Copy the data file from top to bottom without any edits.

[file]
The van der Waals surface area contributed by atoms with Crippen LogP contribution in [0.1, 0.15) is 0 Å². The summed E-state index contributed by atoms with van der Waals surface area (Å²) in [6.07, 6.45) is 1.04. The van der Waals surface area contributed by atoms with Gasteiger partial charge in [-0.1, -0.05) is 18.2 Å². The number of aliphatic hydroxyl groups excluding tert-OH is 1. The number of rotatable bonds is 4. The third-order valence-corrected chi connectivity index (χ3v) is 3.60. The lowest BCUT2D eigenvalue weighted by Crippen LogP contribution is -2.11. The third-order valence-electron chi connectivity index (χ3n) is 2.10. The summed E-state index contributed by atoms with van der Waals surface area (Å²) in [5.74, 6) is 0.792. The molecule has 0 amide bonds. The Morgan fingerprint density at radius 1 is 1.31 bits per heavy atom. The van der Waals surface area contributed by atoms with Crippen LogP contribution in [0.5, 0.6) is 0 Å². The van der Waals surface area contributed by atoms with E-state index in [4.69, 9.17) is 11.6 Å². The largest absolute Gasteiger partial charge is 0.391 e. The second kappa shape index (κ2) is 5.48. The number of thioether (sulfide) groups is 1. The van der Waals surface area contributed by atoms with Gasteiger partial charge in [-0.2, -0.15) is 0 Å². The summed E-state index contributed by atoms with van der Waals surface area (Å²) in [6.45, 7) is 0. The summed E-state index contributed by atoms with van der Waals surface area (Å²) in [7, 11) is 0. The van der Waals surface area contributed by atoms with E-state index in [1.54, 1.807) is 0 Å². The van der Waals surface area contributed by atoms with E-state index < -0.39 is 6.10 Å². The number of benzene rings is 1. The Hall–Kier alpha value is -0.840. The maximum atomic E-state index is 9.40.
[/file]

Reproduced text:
The van der Waals surface area contributed by atoms with Crippen LogP contribution in [0.1, 0.15) is 0 Å². The summed E-state index contributed by atoms with van der Waals surface area (Å²) in [6.07, 6.45) is 1.04. The van der Waals surface area contributed by atoms with Gasteiger partial charge in [-0.1, -0.05) is 18.2 Å². The number of aliphatic hydroxyl groups excluding tert-OH is 1. The number of rotatable bonds is 4. The third-order valence-corrected chi connectivity index (χ3v) is 3.60. The lowest BCUT2D eigenvalue weighted by Crippen LogP contribution is -2.11. The third-order valence-electron chi connectivity index (χ3n) is 2.10. The summed E-state index contributed by atoms with van der Waals surface area (Å²) in [5.74, 6) is 0.792. The molecule has 0 amide bonds. The Morgan fingerprint density at radius 1 is 1.31 bits per heavy atom. The van der Waals surface area contributed by atoms with Crippen LogP contribution in [0.5, 0.6) is 0 Å². The van der Waals surface area contributed by atoms with E-state index in [4.69, 9.17) is 11.6 Å². The largest absolute Gasteiger partial charge is 0.391 e. The second kappa shape index (κ2) is 5.48. The number of thioether (sulfide) groups is 1. The van der Waals surface area contributed by atoms with Gasteiger partial charge in [-0.2, -0.15) is 0 Å². The summed E-state index contributed by atoms with van der Waals surface area (Å²) in [6.45, 7) is 0. The summed E-state index contributed by atoms with van der Waals surface area (Å²) in [7, 11) is 0. The van der Waals surface area contributed by atoms with E-state index in [1.54, 1.807) is 0 Å². The van der Waals surface area contributed by atoms with E-state index < -0.39 is 6.10 Å². The number of benzene rings is 1. The Hall–Kier alpha value is -0.840. The maximum atomic E-state index is 9.40.